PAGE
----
So, here’s a question…

So, here's a question for y'all. One of the small projects we've been discussing at the SLF are website development grants for authors. These would be in the $100 range, and would have the intent of helping an author get a website up and running. They could spend that money on initial webhosting costs, or on purchasing a program like FrontPage, or on paying a designer a small fee, that kind of thing. We'd probably put together a list of designers willing to design minimal websites for sf authors for small fees. Make sense? The catch is, we don't have any spare money at the moment -- so that project will have to wait until some more memberships come in. That's okay, we're in no rush. But I was thinking that in the interim, surely we should be able to at the least put together a little guide to doing webpages. Something that lays out the process for a simple, inexpensive page. There must be such guides out there, no? If someone could point me to something that we could just use, that would save us the effort of putting one together. Essentially something that says:
  1. Get an internet account and a service provider who will let you host web pages. (Explanation and recommendations.)
  2. Either learn to hand-code HTML (link to guide), or use a simple program (recommendations).
  3. Design a page (examples)
  4. etc...
That kind of thing -- very basic. Here's another question -- would it be helpful to have some templates for author web pages available? I'm thinking we could ask designers from places like that new firm known for website design in Singapore to submit some essentially public-domain designs -- designs that they would make freely available to sf authors, and that would incorporate the standard elements an author website might include. Obviously, a lot of authors would want to personalize their pages more, but I'm thinking that if we had some basic templates up, that looked clean and presentable, it could at least help some authors get over the initial hump of effort involved in putting together a web page. Presumably the designers would be paid in a) warm fuzzies, and b) possibility of further work -- we'd include links back to their sites and recommendations that authors contact the designers whose work they like if they'd like a more involved website, involving further design work. What do you think?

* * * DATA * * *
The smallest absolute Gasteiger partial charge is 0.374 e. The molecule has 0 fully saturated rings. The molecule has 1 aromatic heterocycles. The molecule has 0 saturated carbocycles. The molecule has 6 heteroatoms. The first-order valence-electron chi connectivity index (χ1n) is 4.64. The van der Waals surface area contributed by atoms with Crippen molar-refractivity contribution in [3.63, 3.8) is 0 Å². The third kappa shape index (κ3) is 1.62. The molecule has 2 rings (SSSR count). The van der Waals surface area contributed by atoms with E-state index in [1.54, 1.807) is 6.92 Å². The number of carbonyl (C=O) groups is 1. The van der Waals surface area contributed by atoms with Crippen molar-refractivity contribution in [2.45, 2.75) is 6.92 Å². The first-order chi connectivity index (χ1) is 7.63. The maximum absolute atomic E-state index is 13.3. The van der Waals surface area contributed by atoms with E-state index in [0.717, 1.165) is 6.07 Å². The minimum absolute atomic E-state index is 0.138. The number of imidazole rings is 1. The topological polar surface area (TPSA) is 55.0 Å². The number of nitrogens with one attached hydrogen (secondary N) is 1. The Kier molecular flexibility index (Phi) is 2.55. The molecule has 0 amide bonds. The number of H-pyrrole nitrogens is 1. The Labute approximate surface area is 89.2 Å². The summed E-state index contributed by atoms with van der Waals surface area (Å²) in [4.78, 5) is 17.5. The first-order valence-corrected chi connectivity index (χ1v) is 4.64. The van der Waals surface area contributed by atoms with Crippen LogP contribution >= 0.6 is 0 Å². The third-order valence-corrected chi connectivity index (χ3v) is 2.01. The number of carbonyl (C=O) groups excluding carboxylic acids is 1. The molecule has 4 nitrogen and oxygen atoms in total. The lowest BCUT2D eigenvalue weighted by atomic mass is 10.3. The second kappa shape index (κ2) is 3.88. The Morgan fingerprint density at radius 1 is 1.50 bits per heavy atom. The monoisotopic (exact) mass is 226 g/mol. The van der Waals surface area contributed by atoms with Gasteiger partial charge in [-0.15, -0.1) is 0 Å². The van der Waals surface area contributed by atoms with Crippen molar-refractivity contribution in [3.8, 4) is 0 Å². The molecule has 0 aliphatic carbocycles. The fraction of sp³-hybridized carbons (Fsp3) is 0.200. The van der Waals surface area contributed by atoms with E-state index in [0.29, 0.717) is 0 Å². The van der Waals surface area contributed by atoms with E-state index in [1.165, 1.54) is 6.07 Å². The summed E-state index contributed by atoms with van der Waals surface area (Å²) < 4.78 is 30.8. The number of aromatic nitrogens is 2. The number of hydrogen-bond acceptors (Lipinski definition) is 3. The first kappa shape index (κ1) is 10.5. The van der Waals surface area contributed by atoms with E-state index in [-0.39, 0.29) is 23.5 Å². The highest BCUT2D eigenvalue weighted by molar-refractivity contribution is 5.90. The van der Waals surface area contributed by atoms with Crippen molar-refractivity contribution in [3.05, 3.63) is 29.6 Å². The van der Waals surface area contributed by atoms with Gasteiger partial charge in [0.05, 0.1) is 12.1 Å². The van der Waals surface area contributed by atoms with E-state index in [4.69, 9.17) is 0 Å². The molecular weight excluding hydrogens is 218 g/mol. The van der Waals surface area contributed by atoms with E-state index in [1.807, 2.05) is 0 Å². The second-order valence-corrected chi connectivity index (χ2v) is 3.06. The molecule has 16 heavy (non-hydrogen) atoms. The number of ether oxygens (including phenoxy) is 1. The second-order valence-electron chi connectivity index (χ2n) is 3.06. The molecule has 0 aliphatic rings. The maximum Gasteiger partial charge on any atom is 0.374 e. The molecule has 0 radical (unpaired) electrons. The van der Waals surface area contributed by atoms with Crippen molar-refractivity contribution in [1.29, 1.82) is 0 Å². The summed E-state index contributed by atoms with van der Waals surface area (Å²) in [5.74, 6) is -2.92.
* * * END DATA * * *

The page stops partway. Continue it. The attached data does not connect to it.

4 thoughts on “So, here’s a question…”

  1. There are already a ton of free site templates out there; you don’t necessarily need to get people to make more. See open source web design for starters.

    HTMLDog has some good tutorials for those who want to learn HTML on their own. There are a slew of tutorial sites, of course, but this one teaches CSS and standards-based design.

    I don’t know of any good sites out there that address all the basics; most of the ones I’ve seen are either written for professional designers (and skip over things like setting up the domain) or were put together by ISPs and hosts for their customers.

    I’d be very interested in helping out with whatever you end up doing with this. I’m absolutely appalled at the number of authors who trust their hosting providers or freelance designers to teach them about the web; so many of these folks are paying much more than they should and aren’t getting the quality work they deserve because they don’t know that their sites are crap. The story isn’t much happier when authors do their own sites, though, because writers are not designers. They need education, both in how to do it right on their own and in how to hire someone without getting ripped off.

  2. Digging up this ancient post to say that after stewing on this for six months, I’m posting some guides on my site. It’s not quite the focus you had in mind for SLF, I think, but it’s (hopefully) better than nothing.

    I’m just getting started, but I’m planning to talk about designing sites yourself, dealing with hosting and domains, and what to look for when hiring a pro.

Leave a Comment

Your email address will not be published. Required fields are marked *